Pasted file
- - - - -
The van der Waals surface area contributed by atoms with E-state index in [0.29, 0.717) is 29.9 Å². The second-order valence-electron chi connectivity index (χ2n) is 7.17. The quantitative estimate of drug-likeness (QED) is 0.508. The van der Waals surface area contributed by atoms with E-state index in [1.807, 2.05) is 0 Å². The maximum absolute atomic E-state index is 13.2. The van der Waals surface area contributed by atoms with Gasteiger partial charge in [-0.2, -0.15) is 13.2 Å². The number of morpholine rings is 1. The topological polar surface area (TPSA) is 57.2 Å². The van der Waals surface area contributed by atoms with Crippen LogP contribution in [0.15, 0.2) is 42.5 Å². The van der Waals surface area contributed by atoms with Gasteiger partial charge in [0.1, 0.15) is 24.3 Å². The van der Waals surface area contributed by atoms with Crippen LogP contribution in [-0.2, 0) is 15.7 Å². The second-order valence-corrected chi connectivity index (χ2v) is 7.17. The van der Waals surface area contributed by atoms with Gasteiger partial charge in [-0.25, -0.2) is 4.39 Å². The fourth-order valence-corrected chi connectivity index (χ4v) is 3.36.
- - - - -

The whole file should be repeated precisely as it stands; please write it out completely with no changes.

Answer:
The van der Waals surface area contributed by atoms with E-state index in [0.29, 0.717) is 29.9 Å². The second-order valence-electron chi connectivity index (χ2n) is 7.17. The quantitative estimate of drug-likeness (QED) is 0.508. The van der Waals surface area contributed by atoms with E-state index in [1.807, 2.05) is 0 Å². The maximum absolute atomic E-state index is 13.2. The van der Waals surface area contributed by atoms with Gasteiger partial charge in [-0.2, -0.15) is 13.2 Å². The number of morpholine rings is 1. The topological polar surface area (TPSA) is 57.2 Å². The van der Waals surface area contributed by atoms with Crippen LogP contribution in [0.15, 0.2) is 42.5 Å². The van der Waals surface area contributed by atoms with Gasteiger partial charge in [0.1, 0.15) is 24.3 Å². The van der Waals surface area contributed by atoms with Crippen LogP contribution in [-0.2, 0) is 15.7 Å². The second-order valence-corrected chi connectivity index (χ2v) is 7.17. The van der Waals surface area contributed by atoms with Gasteiger partial charge in [-0.25, -0.2) is 4.39 Å². The fourth-order valence-corrected chi connectivity index (χ4v) is 3.36.